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    If it's a double exposure then the effect will be seen only inside frame - the edges and perforations will be clear. If the pattern continues outside of the frame, on the negatives, then a picture of the negs (made by holding the strip up to the light and photographing it with a digi cam of some sort) would be helpful in further diagnosis.
     
  13. martinhughesireland

    martinhughesireland Member

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    +1, makes sense
     
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  15. newtorf

    newtorf Member

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    Hi thanks for all replies. The camera is a Leica M4 and I only exposed the picture once. Actually what I meant is the tree branch patterns on the picture. Please see the new picture for another example. The whole roll has this problem. But the other three rolls of the same film in the same tank do not have this issue.

    I bought the films from ebay. Based on the packaging of the cassette, I think they were loaded by freestyle but not the ebay seller.
     

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  16. railwayman3

    railwayman3 Member

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    Were the films processed at the same time (i.e. in a multiple reel tank) ? If that's the case and the whole of only one of the film is affected, it looks like a film fault or damage, maybe bad storage or dampness. Can you identify if the films were all from the same batch number or emulsion number?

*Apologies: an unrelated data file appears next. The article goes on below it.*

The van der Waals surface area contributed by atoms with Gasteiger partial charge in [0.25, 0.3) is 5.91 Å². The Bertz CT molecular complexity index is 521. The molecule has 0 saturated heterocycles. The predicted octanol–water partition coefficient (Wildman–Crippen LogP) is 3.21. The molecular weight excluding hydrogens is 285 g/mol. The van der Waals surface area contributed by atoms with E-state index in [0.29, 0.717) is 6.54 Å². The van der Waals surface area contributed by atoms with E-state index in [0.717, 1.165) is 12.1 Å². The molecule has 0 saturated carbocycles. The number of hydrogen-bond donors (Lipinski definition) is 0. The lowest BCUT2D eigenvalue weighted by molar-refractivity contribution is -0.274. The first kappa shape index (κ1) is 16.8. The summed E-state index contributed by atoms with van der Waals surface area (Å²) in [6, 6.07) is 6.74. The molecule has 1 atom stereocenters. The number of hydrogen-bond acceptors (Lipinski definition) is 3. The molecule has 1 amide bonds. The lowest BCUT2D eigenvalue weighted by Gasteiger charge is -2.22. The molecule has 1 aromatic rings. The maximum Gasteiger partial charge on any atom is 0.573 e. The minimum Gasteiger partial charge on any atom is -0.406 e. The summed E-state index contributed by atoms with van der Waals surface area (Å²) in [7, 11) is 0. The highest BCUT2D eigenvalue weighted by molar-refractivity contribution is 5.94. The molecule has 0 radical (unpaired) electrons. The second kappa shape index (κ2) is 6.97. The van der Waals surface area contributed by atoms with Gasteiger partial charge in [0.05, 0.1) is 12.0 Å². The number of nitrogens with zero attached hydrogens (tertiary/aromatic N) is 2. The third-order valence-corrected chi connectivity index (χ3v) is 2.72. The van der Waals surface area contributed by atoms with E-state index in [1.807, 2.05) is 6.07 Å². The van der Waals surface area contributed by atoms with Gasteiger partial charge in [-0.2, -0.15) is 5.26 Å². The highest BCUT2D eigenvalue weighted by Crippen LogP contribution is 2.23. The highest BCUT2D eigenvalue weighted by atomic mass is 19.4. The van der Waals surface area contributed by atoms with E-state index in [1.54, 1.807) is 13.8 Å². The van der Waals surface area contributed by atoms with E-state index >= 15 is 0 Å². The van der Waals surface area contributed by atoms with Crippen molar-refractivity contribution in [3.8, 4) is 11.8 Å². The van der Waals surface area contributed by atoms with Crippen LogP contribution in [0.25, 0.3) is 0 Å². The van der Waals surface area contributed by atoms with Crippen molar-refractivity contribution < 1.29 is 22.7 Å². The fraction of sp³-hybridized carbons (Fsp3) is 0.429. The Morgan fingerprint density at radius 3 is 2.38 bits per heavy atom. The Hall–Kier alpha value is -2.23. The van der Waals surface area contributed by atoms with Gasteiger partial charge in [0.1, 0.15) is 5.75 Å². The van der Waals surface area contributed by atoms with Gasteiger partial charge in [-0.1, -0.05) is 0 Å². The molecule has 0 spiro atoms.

17. newtorf

    newtorf Member

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    Yes all four rolls were processed in the same tank. I threw away the cassettes already but it is very likely that they are from the same batch.

    My further question is, if it is caused by fungus or mold, should I store this roll of films separately from other films in case the other got contaminated?


     
  18. Ian Grant

    Ian Grant Subscriber

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    This one looks even more like double exposure than the first, there's more definite shapes on the left over the people. I'd guess the film was wound back but not fully into the cassette after exposure.

    Ian
     
  19. MartinP

    MartinP Member

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    Newtorf, please look at the area outside the frame as I suggested above. In this way you can decide with 100% certainty if it is an exposure problem or a film problem.

    What does this mean?
    "Based on the packaging of the cassette, I think they were loaded by freestyle but not the ebay seller."
    Are you suggesting that the film was not in Foma factory cassettes, inside Foma plastic canisters, inside Foma carton-packaging?
     
  20. newtorf

    newtorf Member

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    OK I will take a look when I get home tonight and report back.